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### Topic: tryiing to get a stepper motor to work on ardiuno (Read 4063 times)previous topic - next topic

#### Joes

##### Mar 26, 2010, 10:58 pm
hi
i have a bipolar stepper motor what i need to controlon my ardiuno im trying to control it with a 10k temperaturometer so basically the stepper motor reanacts what the pot is doing but i need to be able to set a amount of degrees the motor will rotate eg 180 degrees
i have no idea how to program this so any help would be appreciated

thanks Joe

#### PaulS

#1
##### Mar 27, 2010, 12:21 am
What don't you know how to do?

How to read the temperature sensor? How to convert the temperature sensor value to a stepper position? How to make the stepper motor step the required number of steps? All of the above?

#### Joes

#2
##### Mar 27, 2010, 10:54 am
sorry my bad spelling i meant potentiomenter theres no temperature sensor
basically how to do the programming for all of it i find it hard to get the programming round my head lol

thanks Joe

#### PaulS

#3
##### Mar 27, 2010, 01:34 pm
Code: [Select]
`#define potPin 1 // Change to whatever pin the // potentiometer is connected tovoid setup(){}void loop(){    int potVal = analogRead(potPin);    int stpPos = map(potVal, 0, 1023, 0 180);}`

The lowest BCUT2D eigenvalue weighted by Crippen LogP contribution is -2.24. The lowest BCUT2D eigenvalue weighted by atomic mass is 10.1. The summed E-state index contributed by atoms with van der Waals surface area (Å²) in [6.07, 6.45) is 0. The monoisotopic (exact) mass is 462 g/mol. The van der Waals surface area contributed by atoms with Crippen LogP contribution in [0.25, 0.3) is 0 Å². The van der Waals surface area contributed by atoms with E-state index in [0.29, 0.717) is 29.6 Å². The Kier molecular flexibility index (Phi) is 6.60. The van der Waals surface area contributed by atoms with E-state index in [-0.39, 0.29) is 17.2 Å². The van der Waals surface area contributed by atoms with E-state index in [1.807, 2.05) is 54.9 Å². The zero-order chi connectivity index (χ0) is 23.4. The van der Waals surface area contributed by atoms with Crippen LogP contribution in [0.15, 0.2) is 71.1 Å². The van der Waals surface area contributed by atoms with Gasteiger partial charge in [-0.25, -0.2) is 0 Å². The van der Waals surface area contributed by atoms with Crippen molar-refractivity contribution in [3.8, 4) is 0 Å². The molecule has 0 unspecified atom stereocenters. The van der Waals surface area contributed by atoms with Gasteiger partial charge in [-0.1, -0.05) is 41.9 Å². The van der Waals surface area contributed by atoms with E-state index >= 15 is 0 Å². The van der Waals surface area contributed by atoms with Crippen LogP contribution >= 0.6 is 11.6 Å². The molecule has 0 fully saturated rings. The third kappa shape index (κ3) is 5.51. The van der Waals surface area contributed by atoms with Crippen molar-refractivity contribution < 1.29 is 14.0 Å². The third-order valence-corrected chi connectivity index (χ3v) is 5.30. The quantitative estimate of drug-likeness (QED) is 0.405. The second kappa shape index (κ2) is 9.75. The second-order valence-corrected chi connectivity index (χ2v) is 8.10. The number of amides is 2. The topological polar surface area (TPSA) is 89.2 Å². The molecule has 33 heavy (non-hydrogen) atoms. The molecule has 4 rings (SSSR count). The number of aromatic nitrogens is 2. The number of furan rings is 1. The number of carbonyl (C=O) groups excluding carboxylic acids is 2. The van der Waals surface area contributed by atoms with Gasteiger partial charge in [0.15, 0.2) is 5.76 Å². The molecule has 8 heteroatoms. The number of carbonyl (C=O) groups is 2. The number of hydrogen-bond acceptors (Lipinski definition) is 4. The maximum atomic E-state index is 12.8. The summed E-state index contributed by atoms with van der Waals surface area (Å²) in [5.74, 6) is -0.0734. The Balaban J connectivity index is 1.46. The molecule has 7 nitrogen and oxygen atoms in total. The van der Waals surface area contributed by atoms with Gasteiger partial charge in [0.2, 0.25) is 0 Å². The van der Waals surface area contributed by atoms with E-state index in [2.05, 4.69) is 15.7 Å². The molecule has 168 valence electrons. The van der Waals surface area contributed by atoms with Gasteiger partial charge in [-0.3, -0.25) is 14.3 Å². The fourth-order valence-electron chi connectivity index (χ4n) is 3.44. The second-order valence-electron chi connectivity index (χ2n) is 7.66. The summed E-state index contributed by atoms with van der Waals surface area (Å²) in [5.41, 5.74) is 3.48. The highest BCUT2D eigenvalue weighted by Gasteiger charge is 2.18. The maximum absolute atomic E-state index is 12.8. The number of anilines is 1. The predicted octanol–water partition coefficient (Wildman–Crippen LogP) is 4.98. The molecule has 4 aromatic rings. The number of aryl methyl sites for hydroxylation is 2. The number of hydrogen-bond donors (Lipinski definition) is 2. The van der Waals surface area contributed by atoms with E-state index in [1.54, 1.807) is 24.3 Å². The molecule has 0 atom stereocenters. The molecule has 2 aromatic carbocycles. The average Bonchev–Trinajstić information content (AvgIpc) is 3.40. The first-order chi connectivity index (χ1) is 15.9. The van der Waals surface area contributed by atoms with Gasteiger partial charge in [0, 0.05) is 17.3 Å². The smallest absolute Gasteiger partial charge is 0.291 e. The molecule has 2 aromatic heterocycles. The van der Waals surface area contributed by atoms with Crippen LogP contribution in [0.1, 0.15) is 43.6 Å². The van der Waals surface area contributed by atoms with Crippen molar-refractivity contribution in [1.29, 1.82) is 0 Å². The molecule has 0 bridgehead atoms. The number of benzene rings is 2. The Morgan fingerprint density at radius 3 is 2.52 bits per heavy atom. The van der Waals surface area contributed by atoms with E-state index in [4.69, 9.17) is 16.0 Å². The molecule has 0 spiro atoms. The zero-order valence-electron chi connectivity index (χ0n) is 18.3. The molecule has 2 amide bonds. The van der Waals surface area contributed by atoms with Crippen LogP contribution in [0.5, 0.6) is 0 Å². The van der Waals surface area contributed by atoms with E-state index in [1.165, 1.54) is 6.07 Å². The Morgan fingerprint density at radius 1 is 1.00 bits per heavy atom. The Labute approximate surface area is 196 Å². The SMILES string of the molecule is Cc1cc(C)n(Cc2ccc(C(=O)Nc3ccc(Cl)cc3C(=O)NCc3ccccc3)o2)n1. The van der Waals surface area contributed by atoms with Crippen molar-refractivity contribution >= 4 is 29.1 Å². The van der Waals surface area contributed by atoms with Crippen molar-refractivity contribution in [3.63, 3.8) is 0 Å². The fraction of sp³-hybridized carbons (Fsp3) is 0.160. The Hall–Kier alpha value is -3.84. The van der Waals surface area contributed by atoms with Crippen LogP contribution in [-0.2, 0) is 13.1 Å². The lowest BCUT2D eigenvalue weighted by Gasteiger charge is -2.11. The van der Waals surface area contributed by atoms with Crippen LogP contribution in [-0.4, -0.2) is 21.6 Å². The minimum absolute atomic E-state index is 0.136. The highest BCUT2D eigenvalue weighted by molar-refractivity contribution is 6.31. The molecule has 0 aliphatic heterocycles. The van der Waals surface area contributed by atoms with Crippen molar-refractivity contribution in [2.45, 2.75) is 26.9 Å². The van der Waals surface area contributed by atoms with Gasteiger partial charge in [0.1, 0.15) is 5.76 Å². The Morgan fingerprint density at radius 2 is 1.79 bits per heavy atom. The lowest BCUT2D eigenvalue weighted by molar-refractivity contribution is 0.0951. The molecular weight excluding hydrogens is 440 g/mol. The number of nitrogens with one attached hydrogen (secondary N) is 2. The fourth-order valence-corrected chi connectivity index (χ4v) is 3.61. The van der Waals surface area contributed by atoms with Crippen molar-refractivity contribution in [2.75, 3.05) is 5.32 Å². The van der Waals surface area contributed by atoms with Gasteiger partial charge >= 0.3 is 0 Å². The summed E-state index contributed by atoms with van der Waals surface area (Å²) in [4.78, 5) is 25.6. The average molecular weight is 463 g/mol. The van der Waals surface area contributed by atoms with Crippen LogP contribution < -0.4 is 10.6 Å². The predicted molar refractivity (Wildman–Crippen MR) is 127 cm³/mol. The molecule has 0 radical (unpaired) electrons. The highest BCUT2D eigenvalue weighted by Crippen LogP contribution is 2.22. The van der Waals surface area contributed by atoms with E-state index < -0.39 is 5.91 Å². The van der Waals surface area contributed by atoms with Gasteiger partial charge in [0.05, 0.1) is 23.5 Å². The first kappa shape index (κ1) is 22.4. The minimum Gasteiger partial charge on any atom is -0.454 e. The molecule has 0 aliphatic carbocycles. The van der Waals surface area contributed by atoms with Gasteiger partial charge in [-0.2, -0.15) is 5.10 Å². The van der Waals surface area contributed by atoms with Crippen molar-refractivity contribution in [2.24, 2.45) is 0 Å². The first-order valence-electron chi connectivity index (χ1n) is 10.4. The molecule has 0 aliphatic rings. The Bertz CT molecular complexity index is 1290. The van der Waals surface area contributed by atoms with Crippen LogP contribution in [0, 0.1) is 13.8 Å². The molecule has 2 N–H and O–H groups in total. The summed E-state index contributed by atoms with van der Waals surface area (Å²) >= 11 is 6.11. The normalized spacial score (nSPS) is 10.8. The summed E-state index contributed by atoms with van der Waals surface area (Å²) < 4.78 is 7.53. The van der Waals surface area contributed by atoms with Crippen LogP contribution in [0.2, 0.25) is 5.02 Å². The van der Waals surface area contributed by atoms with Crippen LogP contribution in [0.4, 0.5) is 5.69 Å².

This code will read the potentiometer setting, and map that value from a range of 0 to 1023 to a range of 0 to 180.

Without knowing anything about your stepper motor, and how it is connected, I can't help you with any more code.

The range that you are talking about (0 to 180) makes me think that you are talking about a servo, rather than a stepper motor.

Tell us more about the actual hardware, and we can move on.

#### Joes

#4
##### Mar 27, 2010, 02:37 pm
her is a picture of my setup
digital pins 8,9,10, 11 are connected to the motor
and analog pin 0 is connected to the centre of the potentiomenter

hope this is some help

thanks Joe

#### PaulS

#5
##### Mar 28, 2010, 03:41 pm
Still not quite enough information...

How many steps per revolution?

There is a Stepper library that can easily be use to drive the stepper motor. You tell it haw many steps in a complete revolution. Then, tell it to step the motor.